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Mandeep Kaur Sidhu, First Kiwi-Indian Woman NZ Police Officer, Becomes Senior Sergeant

Mandeep Kaur Sidhu

Indian-origin women are making news around the world. Mandeep Kaur Sidhu, the first Kiwi-Indian woman police officer in New Zealand police force, has been promoted to the rank of senior Sergeant. She was recently presented with her badge by police commissioner Andrew Coster at a ceremony in Wellington, as per her social media account.

About Mandeep Kaur Sidhu

Mandeep was born and brought up in Malwa, Punjab. She reportedly migrated to Australia in 1999, at the age of 26. After living there for a short while, she moved to New Zealand and initially worked as a Taxi Driver.  She joined the country’s police force in 2004.
She worked as an ethnic people’s community relations officer at Henderson Police station in Waitemata. As per the reports, it was her childhood dream to become a police officer. As a community relations officer, she has had to attend community meetings, host media programmes, look into the problems of the ethnic populations, give cultural and ethnic advice and ensure cultural harmony.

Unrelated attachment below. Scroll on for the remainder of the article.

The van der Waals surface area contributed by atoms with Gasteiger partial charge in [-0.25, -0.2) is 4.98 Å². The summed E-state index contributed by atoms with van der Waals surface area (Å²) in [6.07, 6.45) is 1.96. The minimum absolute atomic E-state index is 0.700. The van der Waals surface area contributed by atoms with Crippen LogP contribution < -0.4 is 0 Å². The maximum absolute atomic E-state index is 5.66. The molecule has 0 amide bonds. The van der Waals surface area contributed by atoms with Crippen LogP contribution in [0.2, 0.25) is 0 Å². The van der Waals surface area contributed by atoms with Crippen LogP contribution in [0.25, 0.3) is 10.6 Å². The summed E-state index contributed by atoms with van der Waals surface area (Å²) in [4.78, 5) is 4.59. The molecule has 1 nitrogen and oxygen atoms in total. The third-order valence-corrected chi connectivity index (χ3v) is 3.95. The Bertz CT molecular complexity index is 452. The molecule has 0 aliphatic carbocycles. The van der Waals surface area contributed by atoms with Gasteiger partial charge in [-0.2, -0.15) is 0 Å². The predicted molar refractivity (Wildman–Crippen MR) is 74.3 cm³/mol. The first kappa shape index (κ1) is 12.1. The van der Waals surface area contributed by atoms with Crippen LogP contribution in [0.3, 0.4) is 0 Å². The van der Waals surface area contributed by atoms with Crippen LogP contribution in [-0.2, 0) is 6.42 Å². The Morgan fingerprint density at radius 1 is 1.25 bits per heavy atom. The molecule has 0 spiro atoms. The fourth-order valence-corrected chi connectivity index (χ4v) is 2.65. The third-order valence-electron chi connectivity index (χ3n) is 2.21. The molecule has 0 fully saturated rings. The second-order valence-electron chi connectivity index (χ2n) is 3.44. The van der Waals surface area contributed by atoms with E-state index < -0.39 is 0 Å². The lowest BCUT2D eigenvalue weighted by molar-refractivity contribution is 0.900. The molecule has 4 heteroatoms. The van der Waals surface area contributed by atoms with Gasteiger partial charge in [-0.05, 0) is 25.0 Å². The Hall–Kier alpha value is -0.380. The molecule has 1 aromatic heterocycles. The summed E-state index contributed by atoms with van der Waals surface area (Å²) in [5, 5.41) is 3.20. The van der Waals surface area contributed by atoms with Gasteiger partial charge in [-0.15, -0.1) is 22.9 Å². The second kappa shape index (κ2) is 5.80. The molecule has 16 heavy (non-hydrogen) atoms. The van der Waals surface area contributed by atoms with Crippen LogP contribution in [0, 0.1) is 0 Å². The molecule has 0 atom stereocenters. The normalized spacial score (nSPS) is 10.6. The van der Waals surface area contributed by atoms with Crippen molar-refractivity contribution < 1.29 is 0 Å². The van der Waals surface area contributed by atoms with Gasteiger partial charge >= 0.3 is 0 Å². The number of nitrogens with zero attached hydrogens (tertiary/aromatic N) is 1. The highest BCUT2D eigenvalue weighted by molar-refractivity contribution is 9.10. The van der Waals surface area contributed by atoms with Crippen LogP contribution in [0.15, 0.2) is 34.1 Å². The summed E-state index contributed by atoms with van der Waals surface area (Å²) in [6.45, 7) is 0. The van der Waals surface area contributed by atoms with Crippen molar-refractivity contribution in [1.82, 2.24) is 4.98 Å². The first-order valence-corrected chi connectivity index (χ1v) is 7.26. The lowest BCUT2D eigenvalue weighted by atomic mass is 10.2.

Furthermore, she has worked as a frontline officer in a number of areas such as road policing, family violernce, investigation support as well as neighbourhood and community policing.

About her achievement, she told in her social media post that this is not just a feat of an individual, but a milestone for the women of colour in New Zealand. She added that her accomplishment makes her represented and valued by the nation.
A devout Sikh who regularly visits Gurudwara, Mandeep has been respected by the police force for her hardwork and her journey of overcoming cultural and personal barriers she faced while raising her two children.

Mandeep spent first few years away from her children. She eventually won the custody via Indian courts to bring her children to New Zealand. In an interview with Radio NZ, she said, “This photograph is of the day I’m leaving India. My daughter is eight and my son is six. They were not told I was going overseas. We were afraid my in-laws would try to take them from me.”

 

Feature Image Credits: Facebook